Communication in the OR is vital to patient health and safety. Late starts, delays and interruptions, decreased surgeon satisfaction, tension in the OR, and clinical errors often can be attributed to miscommunication or the lack of communication. The effect on patients can be devastating, resulting in readmission, a life-long chronic condition, or worse. The Joint Commission and other organizations routinely list communication failure as one of the most frequent causes of sentinel events, but many “never events” and other problems can be avoided with structured processes and an organizational commitment to prioritize communication.
Use pre-op team huddles to discuss the patient and the procedure prior to the start of surgery. This study found that conducting huddles can increase surgeon satisfaction, decrease start time delays, and reduce interruptions during procedures. Astonishingly, these benefits can result from huddles of very short duration, often less than one minute.
- Set a standard time each day
- Use a consistent location
- Stand up, don’t sit down
- Make attendance mandatory
- Limit duration
- Begin and end on time
- Attempt to have the same structure every day
- Keep the agenda to limited items
- Procedure overview
- Patient’s record
- Potential concerns
- Staff member expectations
- Staff member responsibilities
Pre-op huddles should include surgeons, surgical support team, anesthesiologists, clinicians, and other staff members from various areas as needed (inpatient floor, patient transport, etc.). Use a checklist to guide the meeting, and be sure to create an environment that allows for questions.
Conduct post-surgery debriefings as part of a larger continuous improvement effort. Discuss what went well and identify opportunities for improvement. As with the pre-op huddle, the culture must support open dialogue and constructive feedback presented in a professional manner. All participants should understand that the goal of post-op meetings is to improve patient care. We recommend The Joint Commission’s best practices to learn more about debriefing medical teams.
Successful debriefings—those that enhance the culture, advance knowledge, and develop skills in the interest of the patient—are not a simple undertaking, but the benefits can be enormous. This study offers compelling evidence that debriefings improve teamwork, patient safety, and sustained improvement in OR performance.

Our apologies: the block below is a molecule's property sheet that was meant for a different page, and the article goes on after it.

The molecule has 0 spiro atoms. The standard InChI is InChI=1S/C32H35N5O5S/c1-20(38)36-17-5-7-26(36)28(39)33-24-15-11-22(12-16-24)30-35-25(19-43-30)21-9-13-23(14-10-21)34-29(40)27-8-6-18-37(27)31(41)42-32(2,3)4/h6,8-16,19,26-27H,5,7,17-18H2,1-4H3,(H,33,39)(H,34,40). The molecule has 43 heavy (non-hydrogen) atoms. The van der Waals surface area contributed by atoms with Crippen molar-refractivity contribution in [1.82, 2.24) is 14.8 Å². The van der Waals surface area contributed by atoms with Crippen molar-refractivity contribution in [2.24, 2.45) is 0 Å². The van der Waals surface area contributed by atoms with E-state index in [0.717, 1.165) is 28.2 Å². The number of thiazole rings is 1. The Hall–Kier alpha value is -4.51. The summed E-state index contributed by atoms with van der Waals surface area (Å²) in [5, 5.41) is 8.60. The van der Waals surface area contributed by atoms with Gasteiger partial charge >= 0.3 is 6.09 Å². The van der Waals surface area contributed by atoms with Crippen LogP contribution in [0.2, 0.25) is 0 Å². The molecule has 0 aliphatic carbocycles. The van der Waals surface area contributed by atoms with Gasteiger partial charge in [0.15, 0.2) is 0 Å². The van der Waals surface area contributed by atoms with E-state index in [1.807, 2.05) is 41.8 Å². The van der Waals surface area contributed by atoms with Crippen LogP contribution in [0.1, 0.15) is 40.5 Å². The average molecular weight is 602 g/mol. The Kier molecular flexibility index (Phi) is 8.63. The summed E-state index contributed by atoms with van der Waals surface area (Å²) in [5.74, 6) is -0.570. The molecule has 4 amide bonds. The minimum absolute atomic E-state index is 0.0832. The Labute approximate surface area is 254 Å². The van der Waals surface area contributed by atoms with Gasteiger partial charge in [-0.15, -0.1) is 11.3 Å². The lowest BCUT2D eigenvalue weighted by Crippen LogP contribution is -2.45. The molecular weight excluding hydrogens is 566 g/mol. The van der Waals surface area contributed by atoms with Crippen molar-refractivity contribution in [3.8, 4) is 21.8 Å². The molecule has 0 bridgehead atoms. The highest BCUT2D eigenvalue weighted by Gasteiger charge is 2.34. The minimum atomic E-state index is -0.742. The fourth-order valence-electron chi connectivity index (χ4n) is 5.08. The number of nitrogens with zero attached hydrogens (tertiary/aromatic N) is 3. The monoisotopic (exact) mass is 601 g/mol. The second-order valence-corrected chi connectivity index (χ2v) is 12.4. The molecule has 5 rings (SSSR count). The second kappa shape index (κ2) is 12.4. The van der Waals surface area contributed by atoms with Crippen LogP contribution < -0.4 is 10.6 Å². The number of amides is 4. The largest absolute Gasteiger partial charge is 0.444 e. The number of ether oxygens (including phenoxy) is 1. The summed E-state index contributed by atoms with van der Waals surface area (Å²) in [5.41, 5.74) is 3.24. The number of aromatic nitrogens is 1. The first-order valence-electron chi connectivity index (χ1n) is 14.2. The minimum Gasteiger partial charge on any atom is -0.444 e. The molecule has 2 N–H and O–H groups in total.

Patient Hand-off Protocols
Hand-off communications is another area that The Joint Commission has identified as critical to patient safety, estimating that 80% of serious medical errors involve miscommunication during the transfer of patients. Incorrect or incomplete information at hand-off can result in:
- Adverse events
- Omission of care
- Delays in treatment
- Inappropriate treatment
- Increased hospital length of stay
- Avoidable readmissions
- Increased costs
- Inefficiency from rework
Like other activities of where communication is key, hand-offs require a culture that promotes teamwork, respect, and accountability. Members of the team must understand the real goals of the hand-off. Set expectations around the time spent during the transfer and make sure that your people know what constitutes an effective hand-off. The Joint Commission offers a variety of useful information and tools that can help.
Different people communicate in different ways, and not all of us are natural born communicators. But, ample evidence shows that patient health and safety and overall clinical quality can be improved by standardizing processes and creating an environment that promotes open and professional interactions. Too often we take for granted that everyone knows when and how to deliver and receive messages effectively. And sometimes, people are afraid to say, “I don’t understand.” So make communication a priority and give people the tools to succeed. Doing so will not only benefit your patients, it will elevate every aspect of your organizational performance.